Forests and Humans MOOC

I recently completed the course “Forests and Humans: From the Midwest to Madagascar“, a free online course from the University of Wisconsin-Madison. This ran from September 30th til October 28th, on the coursera.org website.

I’ve taken a number of online courses before‎, using the coursera platform. This offering from the University of Wisconsin-Madison was shorter in duration than some (running over four weeks), but was packed full of information including video lectures, interviews, scientific journals and more. Whilst no stranger to forests – I already had a grounding in the subject through my undergraduate degree and my work as a Ranger – the course added a lot to my knowledge. It gave a global context for forests, covering forest ecosystems around the world in the first week. It then delved into the value of forests to humans, our effects on forests, threats to forest habitats and biodiversity, and some of the possible solutions for preserving forests into the future.

Each week of the course (a “module”) included activities, and I thought this element worked really well. For example, Week 4 had us watching a video, and reading, about protecting forests for carbon offsetting, then posting our views in the discussion forums on using forests and owning carbon. Each week also included a quiz, which one needs to pass at 75% or higher to get a Statement of Accomplishment at the end of the course. Although this course was shorter than some of the others I have undertaken, the quizes were rigorous and had me wracking my brain on a number of occasions. I took this as a good thing, because testing is a useful part of learning and actually improves our recall and understanding of a topic. With two attempts allowed on each quiz, if you take the time to work through all parts of the module (and perhaps revisit some of the harder parts in between attempts), it is still very possible to get a passing score on the quizes.‎ I have a Statement of Accomplishment to prove it!

Overall, I really enjoyed this course. It was a great opportunity to expand on my knowledge of forests, putting my work in UK forests into a global context. I also got to talk to people in other parts of the world, and learn from them about their forests and the threats and conservation efforts therein. I think the course could be improved by developing on this aspect; perhaps some of the activities could involve working collaboratively with a peer.

Green Flag for Belhus Woods

Belhus Woods Country Park (where I currently work) received the Green Flag award for 2015/16, which was great news. The Green Flag Award was launched in 1996 “to recognise and reward the best green spaces in the country”, and the judges look at various criteria such as management, community involvement, conservation and heritage.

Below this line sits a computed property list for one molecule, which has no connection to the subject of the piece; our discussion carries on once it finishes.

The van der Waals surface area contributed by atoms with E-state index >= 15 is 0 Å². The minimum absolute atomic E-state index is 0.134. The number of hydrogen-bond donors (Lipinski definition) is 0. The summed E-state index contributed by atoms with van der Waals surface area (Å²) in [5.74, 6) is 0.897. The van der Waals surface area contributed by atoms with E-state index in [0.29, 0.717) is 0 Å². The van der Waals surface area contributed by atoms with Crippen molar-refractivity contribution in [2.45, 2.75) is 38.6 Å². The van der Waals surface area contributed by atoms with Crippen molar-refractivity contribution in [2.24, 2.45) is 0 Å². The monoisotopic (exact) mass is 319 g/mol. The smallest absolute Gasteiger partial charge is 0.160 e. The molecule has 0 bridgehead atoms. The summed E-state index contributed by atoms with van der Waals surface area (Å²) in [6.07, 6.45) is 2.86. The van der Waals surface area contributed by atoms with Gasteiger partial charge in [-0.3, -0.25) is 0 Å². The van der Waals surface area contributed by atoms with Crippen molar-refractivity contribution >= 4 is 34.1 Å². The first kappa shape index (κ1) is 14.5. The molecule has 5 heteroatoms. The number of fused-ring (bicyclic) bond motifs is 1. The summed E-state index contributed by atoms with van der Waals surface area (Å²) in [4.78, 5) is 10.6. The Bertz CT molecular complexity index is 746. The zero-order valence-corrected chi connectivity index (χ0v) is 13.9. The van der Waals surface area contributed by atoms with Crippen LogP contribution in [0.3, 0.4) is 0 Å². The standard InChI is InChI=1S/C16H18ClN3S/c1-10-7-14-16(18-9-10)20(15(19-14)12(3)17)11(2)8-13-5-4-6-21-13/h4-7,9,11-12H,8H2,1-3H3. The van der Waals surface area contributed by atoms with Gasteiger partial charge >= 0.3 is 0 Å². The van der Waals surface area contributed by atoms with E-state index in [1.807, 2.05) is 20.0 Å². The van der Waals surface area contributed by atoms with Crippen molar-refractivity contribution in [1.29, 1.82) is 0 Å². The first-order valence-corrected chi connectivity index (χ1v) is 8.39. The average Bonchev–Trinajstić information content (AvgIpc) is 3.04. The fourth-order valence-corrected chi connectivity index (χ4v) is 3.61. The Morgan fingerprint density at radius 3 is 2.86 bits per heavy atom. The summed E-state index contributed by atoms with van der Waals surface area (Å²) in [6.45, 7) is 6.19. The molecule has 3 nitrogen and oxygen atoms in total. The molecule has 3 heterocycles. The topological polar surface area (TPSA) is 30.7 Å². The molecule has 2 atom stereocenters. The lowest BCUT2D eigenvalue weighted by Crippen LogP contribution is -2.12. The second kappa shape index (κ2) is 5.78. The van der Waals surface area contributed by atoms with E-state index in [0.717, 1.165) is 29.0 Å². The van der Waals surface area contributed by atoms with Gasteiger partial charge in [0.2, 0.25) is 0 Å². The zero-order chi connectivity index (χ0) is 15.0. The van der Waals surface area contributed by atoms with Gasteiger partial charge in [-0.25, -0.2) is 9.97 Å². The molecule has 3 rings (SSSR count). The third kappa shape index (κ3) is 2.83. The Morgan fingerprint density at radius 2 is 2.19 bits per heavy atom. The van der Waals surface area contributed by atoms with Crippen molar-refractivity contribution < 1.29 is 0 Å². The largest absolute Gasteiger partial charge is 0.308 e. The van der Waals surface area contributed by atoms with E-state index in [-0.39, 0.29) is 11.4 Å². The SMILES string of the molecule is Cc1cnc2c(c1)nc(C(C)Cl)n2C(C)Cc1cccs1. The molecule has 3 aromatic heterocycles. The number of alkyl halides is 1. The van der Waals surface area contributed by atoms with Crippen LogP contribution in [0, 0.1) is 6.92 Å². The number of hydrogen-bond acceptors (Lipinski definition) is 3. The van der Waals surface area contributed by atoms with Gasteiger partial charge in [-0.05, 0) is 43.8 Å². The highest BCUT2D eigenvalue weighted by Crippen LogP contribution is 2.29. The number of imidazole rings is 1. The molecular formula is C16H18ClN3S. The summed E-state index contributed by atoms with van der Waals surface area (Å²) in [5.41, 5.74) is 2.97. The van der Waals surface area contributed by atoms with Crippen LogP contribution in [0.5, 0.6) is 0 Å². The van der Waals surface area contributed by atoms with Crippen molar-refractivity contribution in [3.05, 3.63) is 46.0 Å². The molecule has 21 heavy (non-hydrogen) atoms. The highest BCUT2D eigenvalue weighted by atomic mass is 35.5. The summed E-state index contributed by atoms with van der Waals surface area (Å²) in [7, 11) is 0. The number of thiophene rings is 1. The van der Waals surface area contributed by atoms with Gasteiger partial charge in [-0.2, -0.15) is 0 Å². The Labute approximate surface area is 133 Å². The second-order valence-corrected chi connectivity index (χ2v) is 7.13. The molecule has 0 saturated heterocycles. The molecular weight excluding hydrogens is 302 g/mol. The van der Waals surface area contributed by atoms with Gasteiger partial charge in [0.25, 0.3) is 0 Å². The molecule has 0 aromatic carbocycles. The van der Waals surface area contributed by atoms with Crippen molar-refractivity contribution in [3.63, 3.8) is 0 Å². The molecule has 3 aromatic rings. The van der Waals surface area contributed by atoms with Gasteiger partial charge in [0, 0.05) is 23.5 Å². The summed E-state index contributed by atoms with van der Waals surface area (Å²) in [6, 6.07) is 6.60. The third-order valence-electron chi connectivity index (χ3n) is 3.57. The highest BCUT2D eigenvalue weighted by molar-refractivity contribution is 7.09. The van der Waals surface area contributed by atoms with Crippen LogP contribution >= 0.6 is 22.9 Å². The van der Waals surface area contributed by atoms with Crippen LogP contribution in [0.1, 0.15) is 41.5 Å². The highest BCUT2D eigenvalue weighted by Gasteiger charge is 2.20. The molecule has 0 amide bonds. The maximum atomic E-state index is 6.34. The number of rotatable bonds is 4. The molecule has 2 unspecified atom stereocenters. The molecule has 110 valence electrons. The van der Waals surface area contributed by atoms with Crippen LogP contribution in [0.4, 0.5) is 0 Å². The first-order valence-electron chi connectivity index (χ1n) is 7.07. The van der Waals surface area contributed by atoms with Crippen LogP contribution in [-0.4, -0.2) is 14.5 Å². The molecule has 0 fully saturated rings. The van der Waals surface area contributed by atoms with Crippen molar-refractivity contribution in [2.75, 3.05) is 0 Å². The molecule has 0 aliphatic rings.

To celebrate this achievement, we held a flag-raising event on Wednesday 30th September. The under-5s “Puddleducks” group made their own flags using Autumn leaves, and there was cake and balloons. In other words, we celebrated in style.

Countryside Management Association: Olympic Park social

Some of the CMA members from the East of England region met on Saturday 27th June at the Lee Valley Velopark, near Stratford station. We were treated to a fascinating tour of the Velopark (including the Velodrome, mountain bike and BMX tracks), followed by a walk around the Queen Elizabeth Olympic Park. We saw the wildlife areas, and learnt about their creation and maintenance from Lee Valley staff. We then retired to a local pub for dinner.

CMA-EoE Olympic Park Social
At the Olympic VeloPark! Thanks to Roger Cole for the photo.

It was interesting to walk around the site of the 2012 Olympics  and see the London Olympic legacy. As well as being informative, the social was a great chance to touch base with some of the other members in the region and discuss the CMA. Many thanks to Derek and Ges, for organising the social and showing us around!

CMA logo

The Countryside Management Association represents professionals in the greenspace and countryside sector, and supports development of staff, students and volunteers. Benefits include training and study days, CMA “Ranger” magazine, networking opportunities, international links, and professional accreditation. Membership is heavily discounted for unwaged members – including students.
For more information visit countrysidemanagement.org.uk.

Nuclear Fallout: 8km Mud Run with obstacles

Fundraising target achieved!

 02/11/14 07:10
Finished the mud run, phew!!! Lots of mud, some very cold water, some tricky obstacles… but lots of fun. Thanks to everyone that’s supported, we’re up to 65% of our target and some donations still coming in! 😀

05/11/14 06:02
I still can’t believe the race is over, but I’ve got a shiny medal to prove it hehe. Thanks to everyone that’s sponsored, we’ve reached our target of £200. All thanks to you guys!

justgiving donations - target reached

As promised, pictures from the event:

Raising for Rangers

I’m taking part in Nuclear Fallout with a fellow Country Park Ranger, Nicola – this is an 8km muddy race with obstacles, in Essex. The race takes place on Sunday 2nd November (not long now!!!), and we are raising money for the Thin Green Line Foundation.

The Born Free Foundation are very kindly helping us to raise money for the Thin Green Line Foundation, the world’s only charity solely dedicated to protecting endangered species and threatened ecosystems by supporting park rangers. The Thin Green Line provides park rangers with equipment and training to assist them in patrolling on the front-line of conservation, and provide financial support to the widows and orphans of park rangers killed in the line of duty. Read more about the Thin Green Line at http://thingreenline.org.au/. We hope you will help to support them with whatever you can spare.